Chest wall malformations (CWM) can be exhibited in several ways and can cause both functional respiratory impairment and psychosocial concerns including aversion to sports and public exposure. CWMs occur quite frequently, however they are often misdiagnosed or not diagnosed at all, leading to a continued progression of the malformation.

There are five different classifications of CWM types that are dependant on origin site of the malformation. These include: cartilaginous, costal, chondro-costal, sternal, and clavicle-scapular. It is important to determine the correct classification of CWM to ensure the proper treatment is provided to the patient.

The first classification, cartilaginous, contains two common types of malformations: pectus excavatum (PE) and pectus carinatum (PC). PE is the most commonly-occuring thoracic malformation and is characterized by a deep sternal depression. Patients with PE are considered for surgery if they have two or more symptoms, including: progression of the malformation, cardiac compression, cava vein or pulmonary compression, and significant body image disturbance. If approved for surgery, Nuss procedure has the highest satisfaction rates. The Nuss procedure utilizes a rotated metal bar to correct the deformity.

PC occurs at a rate of five times less than PE and is predominantly observed in male patients. It is characterized by asymmetry along different structures surrounding the chest. Possible treatment for PC patients include surgeries such as: costal excision surgery, sternal osteotomy, intrathoracic compression procedure, thoracoscopic cartilage resection,  and mini-invasive submuscular dissection.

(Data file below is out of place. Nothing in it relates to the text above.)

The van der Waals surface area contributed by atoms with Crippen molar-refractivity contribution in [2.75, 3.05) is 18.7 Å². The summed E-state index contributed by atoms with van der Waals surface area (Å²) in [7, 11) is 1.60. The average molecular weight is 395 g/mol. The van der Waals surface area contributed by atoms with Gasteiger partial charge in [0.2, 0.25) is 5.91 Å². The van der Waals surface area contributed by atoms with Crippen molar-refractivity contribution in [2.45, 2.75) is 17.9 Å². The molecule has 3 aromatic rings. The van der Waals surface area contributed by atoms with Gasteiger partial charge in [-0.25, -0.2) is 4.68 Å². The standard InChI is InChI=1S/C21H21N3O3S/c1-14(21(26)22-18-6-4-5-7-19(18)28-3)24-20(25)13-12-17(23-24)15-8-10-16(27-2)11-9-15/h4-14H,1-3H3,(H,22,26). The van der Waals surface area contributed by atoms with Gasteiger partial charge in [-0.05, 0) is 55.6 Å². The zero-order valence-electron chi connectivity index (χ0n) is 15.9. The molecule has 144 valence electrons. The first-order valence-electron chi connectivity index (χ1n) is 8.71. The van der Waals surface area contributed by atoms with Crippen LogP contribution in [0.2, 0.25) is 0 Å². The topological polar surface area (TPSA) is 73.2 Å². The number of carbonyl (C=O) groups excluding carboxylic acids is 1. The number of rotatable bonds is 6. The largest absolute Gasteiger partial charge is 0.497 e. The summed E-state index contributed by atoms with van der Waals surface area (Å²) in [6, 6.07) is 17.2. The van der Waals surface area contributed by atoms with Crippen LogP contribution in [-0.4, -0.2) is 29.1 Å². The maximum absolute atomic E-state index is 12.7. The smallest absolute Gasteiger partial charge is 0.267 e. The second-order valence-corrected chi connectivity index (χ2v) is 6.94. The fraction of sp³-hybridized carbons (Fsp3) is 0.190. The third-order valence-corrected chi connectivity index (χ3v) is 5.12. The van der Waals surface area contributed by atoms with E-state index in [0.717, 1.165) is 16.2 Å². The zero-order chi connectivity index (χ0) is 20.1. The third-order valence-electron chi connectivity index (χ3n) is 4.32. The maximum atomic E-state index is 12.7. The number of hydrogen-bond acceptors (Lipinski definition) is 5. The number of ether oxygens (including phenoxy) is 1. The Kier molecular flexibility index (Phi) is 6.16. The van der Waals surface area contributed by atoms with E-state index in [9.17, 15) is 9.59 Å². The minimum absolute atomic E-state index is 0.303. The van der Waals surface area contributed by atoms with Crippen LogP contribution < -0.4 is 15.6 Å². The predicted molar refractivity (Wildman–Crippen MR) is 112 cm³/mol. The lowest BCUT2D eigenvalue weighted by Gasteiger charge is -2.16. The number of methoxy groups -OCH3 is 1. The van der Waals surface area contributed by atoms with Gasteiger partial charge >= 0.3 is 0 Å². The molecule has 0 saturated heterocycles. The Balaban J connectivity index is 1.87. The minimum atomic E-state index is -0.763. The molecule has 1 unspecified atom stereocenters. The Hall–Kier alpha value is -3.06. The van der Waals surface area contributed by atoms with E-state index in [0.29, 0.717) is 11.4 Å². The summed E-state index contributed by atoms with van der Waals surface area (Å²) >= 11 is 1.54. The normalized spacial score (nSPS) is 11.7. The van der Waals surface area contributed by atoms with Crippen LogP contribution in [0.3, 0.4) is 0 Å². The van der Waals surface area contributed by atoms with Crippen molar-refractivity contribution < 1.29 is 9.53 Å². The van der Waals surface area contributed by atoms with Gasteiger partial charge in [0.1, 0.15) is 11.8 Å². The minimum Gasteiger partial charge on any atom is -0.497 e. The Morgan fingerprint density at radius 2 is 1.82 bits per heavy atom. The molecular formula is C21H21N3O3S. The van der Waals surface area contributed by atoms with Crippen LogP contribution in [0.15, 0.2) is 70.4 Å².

The second classification, costal, pertains to malformed cartilage that causes a unilateral or bilateral depression in the thoracic wall. The most common treatment for this type of CWM is cartilage excision.

The third classification, chondrocostal, is associated with Poland Syndrome which is the absence or hypoplasia of the pectoralis major muscle. The absence of the pectoralis major muscle can also cause deformities of the chest wall, breast, and upper limb. Thoracoplasty is a common surgical procedure used to correct this issue and is sometimes used with other surgical procedures such as: latissimus dorsi or rectal abdominal muscle transposition, lipofilling, or omental flap technique.

The fourth classification, sternal, is defined by a sternal cleft, Currarino syndrome, or Pouter Pigeon Breast. Sternal clefts can be partial or complete and often times they are associated with other defects such as maxillofacial mehmangiomas, cleft lip or cleft palate, pectus excavatum, connectival nevi, supraumbilical raphe, gastroschisis, cardiac defects, aortic coarctation, eye abnormalities, posterior fossa anomalies, and hidden haemangiomas. Surgical intervention is recommended from the neonatal period through the first months of life. Otherwise, more invasive surgery may be needed including: sternoclavicular disarticulation, sternal isolation, inferior sternal osteotomy and medialization of the neck muscles after separation of their sternoclavicular attachments laterally.

The fifth and final classification is clavicle-scapular results from deformities in the clavicle region or scapular region that subsequently cause the chest wall to not sit or function correctly. This type of CWM is not as commonly seen and, therefore, surgical intervention is usually decided on a case by case basis.

Schedule an appointment

About the Authors

Osita, M.D., MBA Onugha,

Osita Onugha, M.D., MBA, is the Assistant Professor of Minimally Invasive Chest Surgery and Thoracic Surgical Oncology at the Saint John’s Cancer Institute. Dr. Onugha is a board-certified surgeon and assistant professor of thoracic surgery at the Saint John’s Cancer Institute. Dr. Onugha practices all aspects of thoracic surgery, including procedures for benign and malignant conditions of the lung, esophagus and mediastinum. Learn More About Dr. Osita Onugha.

Leave a Comment